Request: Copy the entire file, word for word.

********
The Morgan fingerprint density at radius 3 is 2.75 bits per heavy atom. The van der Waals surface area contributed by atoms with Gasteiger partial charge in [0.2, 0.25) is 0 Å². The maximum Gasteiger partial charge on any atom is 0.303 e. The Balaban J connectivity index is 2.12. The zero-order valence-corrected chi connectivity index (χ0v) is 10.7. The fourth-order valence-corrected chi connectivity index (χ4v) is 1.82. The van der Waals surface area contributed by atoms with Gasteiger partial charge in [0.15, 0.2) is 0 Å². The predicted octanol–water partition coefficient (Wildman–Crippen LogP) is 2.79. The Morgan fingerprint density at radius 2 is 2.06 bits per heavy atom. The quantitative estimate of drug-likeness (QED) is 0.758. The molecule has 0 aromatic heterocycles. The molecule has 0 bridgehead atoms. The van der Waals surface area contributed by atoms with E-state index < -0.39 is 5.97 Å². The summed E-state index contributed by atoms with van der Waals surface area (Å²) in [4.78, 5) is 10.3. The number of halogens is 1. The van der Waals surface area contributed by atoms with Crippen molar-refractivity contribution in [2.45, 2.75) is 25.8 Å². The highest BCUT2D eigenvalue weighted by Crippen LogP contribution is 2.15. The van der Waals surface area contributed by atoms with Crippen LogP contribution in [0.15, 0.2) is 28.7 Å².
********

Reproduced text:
The Morgan fingerprint density at radius 3 is 2.75 bits per heavy atom. The van der Waals surface area contributed by atoms with Gasteiger partial charge in [0.2, 0.25) is 0 Å². The maximum Gasteiger partial charge on any atom is 0.303 e. The Balaban J connectivity index is 2.12. The zero-order valence-corrected chi connectivity index (χ0v) is 10.7. The fourth-order valence-corrected chi connectivity index (χ4v) is 1.82. The van der Waals surface area contributed by atoms with Gasteiger partial charge in [0.15, 0.2) is 0 Å². The predicted octanol–water partition coefficient (Wildman–Crippen LogP) is 2.79. The Morgan fingerprint density at radius 2 is 2.06 bits per heavy atom. The quantitative estimate of drug-likeness (QED) is 0.758. The molecule has 0 aromatic heterocycles. The molecule has 0 bridgehead atoms. The van der Waals surface area contributed by atoms with E-state index < -0.39 is 5.97 Å². The summed E-state index contributed by atoms with van der Waals surface area (Å²) in [4.78, 5) is 10.3. The number of halogens is 1. The van der Waals surface area contributed by atoms with Crippen molar-refractivity contribution in [2.45, 2.75) is 25.8 Å². The highest BCUT2D eigenvalue weighted by Crippen LogP contribution is 2.15. The van der Waals surface area contributed by atoms with Crippen LogP contribution in [0.15, 0.2) is 28.7 Å².